key -> sanitize_opts_is_allowed(valid_keys, unknown_opt, key, true)
  end)
end

defp sanitize_opts_is_allowed(valid_keys, unknown_opt, key, value) do
  case :proplists.get_value(key, valid_keys) do
    true -> [{key, value}]
    fun when is_function(fun, 2) -> fun.(key, value)
    :error -> throw {:DENIED_OPT, key}
    :deprecated -> IO.inspect({:DEPRECATED_OPT, key}, label:  :Deprecation); [{key, value}]
    :undefined ->
      case unknown_opt do
        :passthrough -> [{key, value}]
        :prune -> []
        :error -> throw {:INVALID_OPT, key, valid_keys}
      end
  end
end

Then just use it like:

def some_func(a, opts \\ []) do
  sanitize_opts([:a, :b, c: :deprecated, d: &[{&1, &2+1}]], opts)
end

Although I guess in elixir-land the opts should be first for easy piping or something (Elixir is so backwards…). ^.^;
But the above will accept only keys of :a, :b, :c, and :d, where :a and :b are passed through, :c will log a message but otherwise passthrough, and :d will add one to the value but otherwise pass through.

I really should make a helper library of all the things I’ve made over time… >.>

However, for defaults I usually just ++ [the defaults here] the opts as I pass it into that above function.

I’m thinking idiomatic “Keywords -> Map” conversion shouldn’t be:

iex(1)> [a: 1, b: 2, a: 3] |> Enum.into(%{})
%{a: 3, b: 2}

but

iex(2)> [a: 1, b: 2, a: 3] |> Enum.reverse() |> Enum.reduce(%{}, fn({k,v}, acc) -> (Map.update acc, k, [v], &([v|&1])) end)
%{a: [1, 3], b: [2]}
1 Like

You could extend the above to include default nil values for a and b:

def my_fun(options, sup_opts) when is_list(options), do: options |> Enum.into(%{a: nil, b: nil}) |> my_fun(sup_opts)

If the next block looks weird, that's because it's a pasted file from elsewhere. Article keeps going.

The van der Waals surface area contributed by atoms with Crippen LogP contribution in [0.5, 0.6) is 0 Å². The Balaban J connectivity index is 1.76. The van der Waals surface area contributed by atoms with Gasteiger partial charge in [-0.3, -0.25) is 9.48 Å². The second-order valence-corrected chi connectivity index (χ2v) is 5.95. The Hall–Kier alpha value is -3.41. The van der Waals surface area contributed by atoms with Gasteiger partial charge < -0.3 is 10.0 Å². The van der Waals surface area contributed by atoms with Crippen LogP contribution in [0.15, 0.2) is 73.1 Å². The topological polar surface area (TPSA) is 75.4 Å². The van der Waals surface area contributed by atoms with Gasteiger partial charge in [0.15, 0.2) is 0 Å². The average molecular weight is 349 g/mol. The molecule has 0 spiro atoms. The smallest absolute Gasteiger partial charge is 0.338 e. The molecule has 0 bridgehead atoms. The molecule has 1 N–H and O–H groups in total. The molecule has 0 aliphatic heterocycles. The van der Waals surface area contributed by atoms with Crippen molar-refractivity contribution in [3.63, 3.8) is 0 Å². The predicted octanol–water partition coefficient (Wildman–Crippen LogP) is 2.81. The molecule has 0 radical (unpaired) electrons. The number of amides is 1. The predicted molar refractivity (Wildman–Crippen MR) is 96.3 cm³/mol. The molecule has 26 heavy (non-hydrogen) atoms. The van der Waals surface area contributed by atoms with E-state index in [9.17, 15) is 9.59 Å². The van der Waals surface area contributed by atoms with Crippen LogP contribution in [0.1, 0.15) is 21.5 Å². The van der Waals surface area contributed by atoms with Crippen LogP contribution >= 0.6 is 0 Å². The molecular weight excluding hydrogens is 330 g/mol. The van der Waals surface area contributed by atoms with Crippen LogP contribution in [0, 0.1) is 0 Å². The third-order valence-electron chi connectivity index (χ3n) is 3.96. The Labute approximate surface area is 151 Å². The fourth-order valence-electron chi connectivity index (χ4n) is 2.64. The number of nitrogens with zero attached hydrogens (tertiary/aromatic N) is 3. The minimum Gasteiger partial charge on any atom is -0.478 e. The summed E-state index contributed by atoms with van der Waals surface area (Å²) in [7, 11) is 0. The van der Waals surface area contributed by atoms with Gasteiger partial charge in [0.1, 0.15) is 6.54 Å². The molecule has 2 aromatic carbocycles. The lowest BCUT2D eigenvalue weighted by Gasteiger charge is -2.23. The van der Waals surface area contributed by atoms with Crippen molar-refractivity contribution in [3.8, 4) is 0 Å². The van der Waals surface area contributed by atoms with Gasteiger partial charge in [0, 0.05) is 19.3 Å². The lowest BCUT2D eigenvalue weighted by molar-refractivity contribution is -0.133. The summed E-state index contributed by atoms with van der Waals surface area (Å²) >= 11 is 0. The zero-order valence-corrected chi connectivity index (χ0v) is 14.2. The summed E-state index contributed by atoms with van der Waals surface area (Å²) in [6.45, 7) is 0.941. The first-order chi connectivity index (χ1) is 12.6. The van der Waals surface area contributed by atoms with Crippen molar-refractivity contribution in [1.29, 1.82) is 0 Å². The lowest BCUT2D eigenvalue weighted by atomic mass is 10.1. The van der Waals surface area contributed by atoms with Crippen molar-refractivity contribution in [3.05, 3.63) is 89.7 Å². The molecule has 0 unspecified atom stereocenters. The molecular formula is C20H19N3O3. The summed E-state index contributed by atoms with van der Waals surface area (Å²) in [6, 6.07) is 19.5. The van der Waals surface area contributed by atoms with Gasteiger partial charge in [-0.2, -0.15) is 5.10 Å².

This allows you to be specific in pattern matching that a or b should not have been supplied, which removes the requirement to have functions appear in a specific order.

def my_fun(opts = %{a: false, b: nil}, sup_opts), do: # this is case 1
def my_fun(opts = %{a: true, b: true}, sup_opts), do: # this is case 2
def my_fun(opts = %{a: true, b: false}, sup_opts), do: # this is also case 2

If you do not care about separate functions for the various error conditions, you could then end with:

def myfun(_, _), do: # this is all cases other than 1 and 2

nil is a Value. In some cases (by convention or agreement) nil is used to represent the absence of a value - but in some domains nil could have an entirely different meaning.

In this context the standalone pattern of %{a:, _} will match the "presence of any value (including nil) under the key :a" - so any match subsequent to that pattern implies the absence of the key :a in the map.

Ultimately that is why one has to be careful when using Map.get/3 - by relying on the default, a return value of nil could indicate the absence of the key or that nil was stored under the key (which is why an alternate default can be specified).

It is for this reason that Erlang doesn’t use nil (though :undefined is used when something cannot be found/doesn’t exist).

1 Like

Good point. I guess you could use a custom default value e.g. :no-option that you should then consider to be equivalent whether it was provided as such or assigned as a default.

It would be good if you could explicitly pattern match for undefined values without having to match “_” first.

Edited to include quote.